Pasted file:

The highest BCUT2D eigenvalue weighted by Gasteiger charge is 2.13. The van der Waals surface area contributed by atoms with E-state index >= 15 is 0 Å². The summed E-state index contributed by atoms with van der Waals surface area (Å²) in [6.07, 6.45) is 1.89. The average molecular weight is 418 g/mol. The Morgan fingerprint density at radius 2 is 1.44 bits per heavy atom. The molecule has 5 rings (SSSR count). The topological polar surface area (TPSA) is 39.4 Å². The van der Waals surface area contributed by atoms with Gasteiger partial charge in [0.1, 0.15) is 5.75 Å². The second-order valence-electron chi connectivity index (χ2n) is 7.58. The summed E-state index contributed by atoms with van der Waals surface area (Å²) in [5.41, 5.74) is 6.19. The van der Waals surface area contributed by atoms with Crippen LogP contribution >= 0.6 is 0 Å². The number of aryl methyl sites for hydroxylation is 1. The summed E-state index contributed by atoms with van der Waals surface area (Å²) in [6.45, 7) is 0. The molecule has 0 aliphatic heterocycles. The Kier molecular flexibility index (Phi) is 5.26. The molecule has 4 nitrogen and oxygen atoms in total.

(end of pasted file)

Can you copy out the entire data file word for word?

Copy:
The highest BCUT2D eigenvalue weighted by Gasteiger charge is 2.13. The van der Waals surface area contributed by atoms with E-state index >= 15 is 0 Å². The summed E-state index contributed by atoms with van der Waals surface area (Å²) in [6.07, 6.45) is 1.89. The average molecular weight is 418 g/mol. The Morgan fingerprint density at radius 2 is 1.44 bits per heavy atom. The molecule has 5 rings (SSSR count). The topological polar surface area (TPSA) is 39.4 Å². The van der Waals surface area contributed by atoms with Gasteiger partial charge in [0.1, 0.15) is 5.75 Å². The second-order valence-electron chi connectivity index (χ2n) is 7.58. The summed E-state index contributed by atoms with van der Waals surface area (Å²) in [5.41, 5.74) is 6.19. The van der Waals surface area contributed by atoms with Crippen LogP contribution >= 0.6 is 0 Å². The number of aryl methyl sites for hydroxylation is 1. The summed E-state index contributed by atoms with van der Waals surface area (Å²) in [6.45, 7) is 0. The molecule has 0 aliphatic heterocycles. The Kier molecular flexibility index (Phi) is 5.26. The molecule has 4 nitrogen and oxygen atoms in total.